“Anytime you talk about cutting courses from somebody’s area, that can be sensitive,” Murray added. “I feel like we had great cooperation within the faculty. I want to complement them for arriving at a solution that we all felt good about.”
After much deliberation, the task force found a workable solution and it is being swiftly implemented. Six hours will be trimmed out of the general core, and four hours would be eliminated in various ways from each degree program where possible, resulting in over 80 percent of Lee’s bachelor’s degree tracks requiring just 120 hours.
Details of how the change would be enacted were outlined in a recent faculty meeting, in which Lee’s Director of Academic Services Erin Looney described how faculty should approach the advising process.
“Any current student can change from the degree track they are on to the new track,” Looney said. “For some of them, this change will not actually help them get through faster. They have already completed the requirements of the old core. But many will see that with the new catalog, they can get done with fewer classes, and we are making this new path available to them.”
The change for current students, which will be accomplished by filling out a form designed for the process, is expected to be a boon to many students already attending.
“I’m anticipating a lot of students changing, but it’s hard to know,” Looney said. “The form is easy for us to process, so we should be able to handle the load. We will be sending a letter to all students soon to explain the process of changing catalogs if they decide doing so is the best option for their individual situation.”
Students are still sorting out how the change will affect them. “It was good news,” said varsity tennis player Krista Good, a freshman from Kennesaw, Ga. “Being an athlete, it will help me to lower the number of courses I have to carry each semester, balancing the spring season schedule, and still stay on track to graduate.”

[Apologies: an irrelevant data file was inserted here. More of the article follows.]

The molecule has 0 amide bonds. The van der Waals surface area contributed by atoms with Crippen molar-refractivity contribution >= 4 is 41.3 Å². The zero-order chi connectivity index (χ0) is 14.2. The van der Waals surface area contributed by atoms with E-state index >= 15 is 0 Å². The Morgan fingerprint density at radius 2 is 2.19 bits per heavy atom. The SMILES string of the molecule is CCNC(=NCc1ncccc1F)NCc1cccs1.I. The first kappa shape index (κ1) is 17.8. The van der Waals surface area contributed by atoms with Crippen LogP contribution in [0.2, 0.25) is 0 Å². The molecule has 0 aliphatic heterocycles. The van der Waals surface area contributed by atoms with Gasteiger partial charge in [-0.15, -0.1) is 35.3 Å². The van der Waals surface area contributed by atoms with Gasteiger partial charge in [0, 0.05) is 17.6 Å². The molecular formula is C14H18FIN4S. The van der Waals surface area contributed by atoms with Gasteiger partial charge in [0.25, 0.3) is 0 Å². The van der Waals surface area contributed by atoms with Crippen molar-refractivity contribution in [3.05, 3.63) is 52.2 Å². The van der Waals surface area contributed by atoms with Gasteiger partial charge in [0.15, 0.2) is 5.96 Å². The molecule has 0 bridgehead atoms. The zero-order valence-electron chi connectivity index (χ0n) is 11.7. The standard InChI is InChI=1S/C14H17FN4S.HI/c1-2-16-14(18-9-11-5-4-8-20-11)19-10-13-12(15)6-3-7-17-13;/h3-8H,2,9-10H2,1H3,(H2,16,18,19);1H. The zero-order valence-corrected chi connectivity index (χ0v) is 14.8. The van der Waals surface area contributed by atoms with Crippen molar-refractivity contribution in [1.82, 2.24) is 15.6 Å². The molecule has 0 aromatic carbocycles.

Amy Marona, a freshman from Pensacola, Fla., wasn’t sure. “I think it’s good for those whose heart is set on a major,” she said, “but for those who are undecided, I just hope it doesn’t take away time for them to take some general courses and figure out what they want to major in.”
So this spring’s advising period will be a time for each student to have help from faculty advisors in determining if they wish to change tracks. But the focus remains on the young would-be college attenders out there who have yet to get their bachelor’s degree underway.
“The intended outcome was for students to easily finish a four-year degree within four years or less,” Murray said. “Students sometimes come in with aspirations and dreams about all they want to study here, about a second major, another emphasis, or adding a minor, and often the practical reality of time and money changes their plans. Another outcome of this new plan is that for students who want to stay in school longer, who can stay longer, these additional goals are more feasible. Students can do more in a reasonable amount of time.”
It is still unclear if this change will lead to increased interest in Lee’s programs. For some, the change seems slight, and once the plan goes into effect in fall 2014, incoming students will soon lose the impression that it was any different.
Hammond summarized the change, saying, “The university is confident that this revised process maintains that importance balance between quality and efficiency.”